All in all, this is a well thought out blend that suffers only because some of the grain whisky needs a bit more maturity. The components largely balance and complement each other, forming a reasonably coherent whole. It's light and eminently drinkable without being insipid - the above-minimum bottling proof gives it enough flavor density while producing almost no alcohol burn. The inclusion of small amounts of both sherry cask and peated malt go a long way to give malt drinkers something to engage with, though they're not the center of the show by any means. If you enjoy blends like Compass Box Artist's Blend, this will probably appeal.

Ultimately the stumbling block for me would be price. It retails around $45-50 in the US, which is firmly in single malt territory. While I can see this being a good whisky for bars to keep around, both because of the classy packaging and the approachability of the spirit, it's not something I can see myself buying. As they say, your mileage may vary.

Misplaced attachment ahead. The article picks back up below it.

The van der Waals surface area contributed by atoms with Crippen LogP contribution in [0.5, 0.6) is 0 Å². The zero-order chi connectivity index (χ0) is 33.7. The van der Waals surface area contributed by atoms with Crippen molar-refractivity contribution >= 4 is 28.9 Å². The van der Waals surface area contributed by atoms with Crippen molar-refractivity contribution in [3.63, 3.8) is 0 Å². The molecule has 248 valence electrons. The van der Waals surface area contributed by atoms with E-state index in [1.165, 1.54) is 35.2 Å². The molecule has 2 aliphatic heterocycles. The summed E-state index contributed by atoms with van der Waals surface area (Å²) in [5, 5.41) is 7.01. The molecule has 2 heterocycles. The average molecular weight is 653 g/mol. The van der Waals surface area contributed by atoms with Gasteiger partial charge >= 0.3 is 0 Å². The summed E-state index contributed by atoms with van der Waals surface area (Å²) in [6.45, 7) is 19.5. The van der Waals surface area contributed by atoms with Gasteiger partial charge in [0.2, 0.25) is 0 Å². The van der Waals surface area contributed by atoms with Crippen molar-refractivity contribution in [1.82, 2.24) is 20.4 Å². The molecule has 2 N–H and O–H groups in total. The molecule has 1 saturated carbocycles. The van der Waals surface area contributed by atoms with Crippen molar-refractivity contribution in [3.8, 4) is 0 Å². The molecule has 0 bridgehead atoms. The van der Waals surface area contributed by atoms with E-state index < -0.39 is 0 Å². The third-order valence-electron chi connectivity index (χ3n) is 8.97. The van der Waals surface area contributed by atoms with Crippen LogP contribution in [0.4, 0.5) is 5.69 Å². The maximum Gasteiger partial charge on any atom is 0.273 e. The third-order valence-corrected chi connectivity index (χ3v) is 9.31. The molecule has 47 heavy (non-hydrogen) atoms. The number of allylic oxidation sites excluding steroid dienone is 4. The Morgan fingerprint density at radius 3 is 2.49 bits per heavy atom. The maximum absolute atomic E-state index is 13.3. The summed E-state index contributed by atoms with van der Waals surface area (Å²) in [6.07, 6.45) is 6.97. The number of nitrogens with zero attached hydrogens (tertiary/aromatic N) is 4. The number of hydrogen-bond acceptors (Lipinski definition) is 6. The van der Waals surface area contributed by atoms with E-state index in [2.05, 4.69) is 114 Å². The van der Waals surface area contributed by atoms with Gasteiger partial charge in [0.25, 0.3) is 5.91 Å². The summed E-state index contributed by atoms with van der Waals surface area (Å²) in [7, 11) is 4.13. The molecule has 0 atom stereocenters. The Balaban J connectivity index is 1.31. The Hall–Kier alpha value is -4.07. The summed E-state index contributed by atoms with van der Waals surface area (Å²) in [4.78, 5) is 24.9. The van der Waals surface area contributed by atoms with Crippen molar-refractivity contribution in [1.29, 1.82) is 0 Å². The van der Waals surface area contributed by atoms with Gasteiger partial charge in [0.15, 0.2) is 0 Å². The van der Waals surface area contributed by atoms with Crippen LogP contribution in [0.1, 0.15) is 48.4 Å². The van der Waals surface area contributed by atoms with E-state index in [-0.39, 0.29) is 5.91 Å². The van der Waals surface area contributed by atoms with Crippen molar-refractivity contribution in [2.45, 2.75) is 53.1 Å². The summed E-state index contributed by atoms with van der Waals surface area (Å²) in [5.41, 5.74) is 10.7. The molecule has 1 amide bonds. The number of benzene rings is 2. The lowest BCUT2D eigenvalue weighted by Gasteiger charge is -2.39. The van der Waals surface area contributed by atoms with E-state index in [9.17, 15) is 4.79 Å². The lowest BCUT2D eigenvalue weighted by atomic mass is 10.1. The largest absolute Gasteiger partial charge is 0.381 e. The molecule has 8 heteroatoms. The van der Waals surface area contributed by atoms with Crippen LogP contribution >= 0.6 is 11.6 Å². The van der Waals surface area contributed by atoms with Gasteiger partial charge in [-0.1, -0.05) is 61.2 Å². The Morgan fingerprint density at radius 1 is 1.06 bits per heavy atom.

Wednesday, November 19, 2014

Whisky Review: Black Bull 30 Year

While the 12 Year expression that I recently reviewed is a fairly standard, albeit well-done, blend, the 30 Year was a one-off with fairly interesting history.

Most blends are made from individual casks of malt and grain whisky. However, there are occasionally casks that were 'blended at birth'. This means that new make grain whisky and new make malt whisky were combined, then filled into a cask together. Theoretically this gives the two components much more time to integrate and harmonize with each other.

The components of this blend (50/50 grain and malt) were distilled in the 1970s, blended together, aged in sherry casks for at least thirty years, then bottled at 50% ABV without coloring or chill filtration. I can't find any information about which distilleries the components of this blend came from, so unfortunately that will have to remain a mystery.

Black Bull 30 Year